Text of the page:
American University’s Center for Social Media and Program on Information Justice and Intellectual Property are undertaking a multifaceted project. "Copyright and Fair Use in Participatory Media," to promote standards for the use of copyrighted materials in user-generated media that is broadcast over the internet. This project builds on the two organizations’ success in helping to establish "best practices" for Fair Use by documentary filmmakers.
Nonprofessional, online video now accounts for a sizeable portion of all broadband traffic, with much of the work weaving in copyrighted material. "We're pretty much a mixed-media generation," one student told American University researchers. A new culture is emerging--remix culture, an unpredictable mix of the witty, the vulgar, the politically and culturally critical, and the just plain improbable. For a greatest-hits-of, watch Remix Culture.
What’s fair in online-video use of copyrighted material? The healthy growth of this new mode of expression is at risk of becoming a casualty of the efforts of copyright owners to limit wholesale redistribution of their content on sites like YouTube, and of videomakers’ own uncertainties about the law.
Political and cultural commentaries are endangered by "takedowns" (Internet service providers’ taking down of videos upon demand) that sometimes are examples of hyper-vigilance and sometimes are simply in error. The National Football League insisted on a takedown of 33 seconds of a football game, 13 seconds of which were a copyright announcement. Viacom even demanded a takedown of a parody of Stephen Colbert’s parody of right-wing punditry ("Stop the Falsiness"), until the Electronic Frontier Foundation objected. Indeed, copyright holders often back off, once someone objects; but many people don’t even know they can.
These occasional problems with freedom of expression, generated by copyright confusion, once internalized become self-censorship. This is already happening. Students interviewed for a Center for Social Media study, The Good, the Bad, and the Confusing, often decided not to make or release work, for fear of copyright laws that they didn’t understand.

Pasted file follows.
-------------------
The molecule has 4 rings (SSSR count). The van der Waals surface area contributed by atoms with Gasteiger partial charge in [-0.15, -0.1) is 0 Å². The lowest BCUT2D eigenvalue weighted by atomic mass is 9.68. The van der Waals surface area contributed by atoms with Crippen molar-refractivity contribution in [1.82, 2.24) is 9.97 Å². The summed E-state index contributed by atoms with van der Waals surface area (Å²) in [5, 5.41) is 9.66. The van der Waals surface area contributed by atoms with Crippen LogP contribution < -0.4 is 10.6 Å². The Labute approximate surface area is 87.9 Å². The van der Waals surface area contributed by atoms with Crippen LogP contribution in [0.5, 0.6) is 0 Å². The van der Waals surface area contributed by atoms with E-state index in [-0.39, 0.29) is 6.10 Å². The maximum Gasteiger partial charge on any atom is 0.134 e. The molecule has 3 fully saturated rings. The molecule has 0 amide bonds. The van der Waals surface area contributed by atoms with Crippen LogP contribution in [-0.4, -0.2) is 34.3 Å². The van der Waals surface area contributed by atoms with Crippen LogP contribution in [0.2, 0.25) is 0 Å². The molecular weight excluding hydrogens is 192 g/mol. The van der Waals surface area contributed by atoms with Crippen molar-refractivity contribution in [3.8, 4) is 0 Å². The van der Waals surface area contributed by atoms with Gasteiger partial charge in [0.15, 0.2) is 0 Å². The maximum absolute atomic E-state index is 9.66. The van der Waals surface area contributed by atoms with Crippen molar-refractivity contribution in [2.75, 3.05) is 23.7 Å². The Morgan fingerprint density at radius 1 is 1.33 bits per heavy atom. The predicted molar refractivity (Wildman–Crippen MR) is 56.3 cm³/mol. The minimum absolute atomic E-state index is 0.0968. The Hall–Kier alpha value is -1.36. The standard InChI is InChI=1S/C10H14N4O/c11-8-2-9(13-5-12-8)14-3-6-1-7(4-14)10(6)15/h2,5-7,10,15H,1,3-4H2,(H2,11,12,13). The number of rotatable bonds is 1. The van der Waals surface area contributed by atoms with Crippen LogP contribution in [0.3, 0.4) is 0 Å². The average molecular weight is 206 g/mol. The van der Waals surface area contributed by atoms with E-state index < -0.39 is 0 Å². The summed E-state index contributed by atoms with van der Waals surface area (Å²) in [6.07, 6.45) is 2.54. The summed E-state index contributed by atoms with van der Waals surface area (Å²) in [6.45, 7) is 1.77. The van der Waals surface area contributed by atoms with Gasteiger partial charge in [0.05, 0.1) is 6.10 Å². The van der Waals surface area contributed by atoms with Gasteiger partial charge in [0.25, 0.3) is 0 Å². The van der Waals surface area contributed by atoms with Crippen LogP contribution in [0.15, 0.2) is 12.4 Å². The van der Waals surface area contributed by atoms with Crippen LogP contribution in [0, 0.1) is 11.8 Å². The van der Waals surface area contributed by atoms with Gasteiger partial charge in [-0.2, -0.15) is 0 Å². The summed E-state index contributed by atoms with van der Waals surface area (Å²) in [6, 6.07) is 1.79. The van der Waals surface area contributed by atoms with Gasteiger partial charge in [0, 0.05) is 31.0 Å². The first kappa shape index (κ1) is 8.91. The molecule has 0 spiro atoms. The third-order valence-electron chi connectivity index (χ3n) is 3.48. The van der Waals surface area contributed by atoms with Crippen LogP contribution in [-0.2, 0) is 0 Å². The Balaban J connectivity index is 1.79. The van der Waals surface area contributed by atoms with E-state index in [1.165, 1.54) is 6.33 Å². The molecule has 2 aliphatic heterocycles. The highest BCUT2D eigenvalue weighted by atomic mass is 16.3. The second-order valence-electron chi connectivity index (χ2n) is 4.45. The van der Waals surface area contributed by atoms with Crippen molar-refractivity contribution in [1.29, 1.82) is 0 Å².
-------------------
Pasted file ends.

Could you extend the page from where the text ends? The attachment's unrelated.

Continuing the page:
Industry efforts to address this issue, such as the negotiations around the Viacom v. Google lawsuit, have not taken into consideration users or the potential of the emerging culture of participatory (or user-generated) video production. And yet there are useful approaches that can include users, extend best practices, and encourage problem-solving as new cultural habits develop. These approaches depend on the balancing features of copyright law, most importantly the "Fair Use" doctrine.
Fair Use is the part of copyright law that permits use of copyrighted material so long as the public benefits more than the owner loses. The interpretation of Fair Use depends on the situation, and therefore, requires interpretation according to creative practice. The CSM/PIJIP project will carry Fair Use into participatory content environment, in three stages.
Phase one of the project consists of a study of how makers of online video currently use copyrighted materials. The study will be headed by CSM Research Fellow Neil Sieling, a media arts curator, television producer, and media systems architect. Examples of today’s practices are showcased in the short video Remix Culture: The Early Years.
Phase two includes collaborative work with online video providers to provide best-practices information on copyright and Fair Use on their sites. Revver.com provides an excellent example in showcasing the Documentary Filmmakers’ Statement of Best Practices in Fair Use on its copyright page.
In the final phase of the project, CSM and PIJIP will convene a stakeholder meeting on developing best-practices for user-generated content and participatory media, building on the groundbreaking convening, Unauthorized.
A Ford Foundation grant given to the Center for Social Media to explore the future of public media funds this work.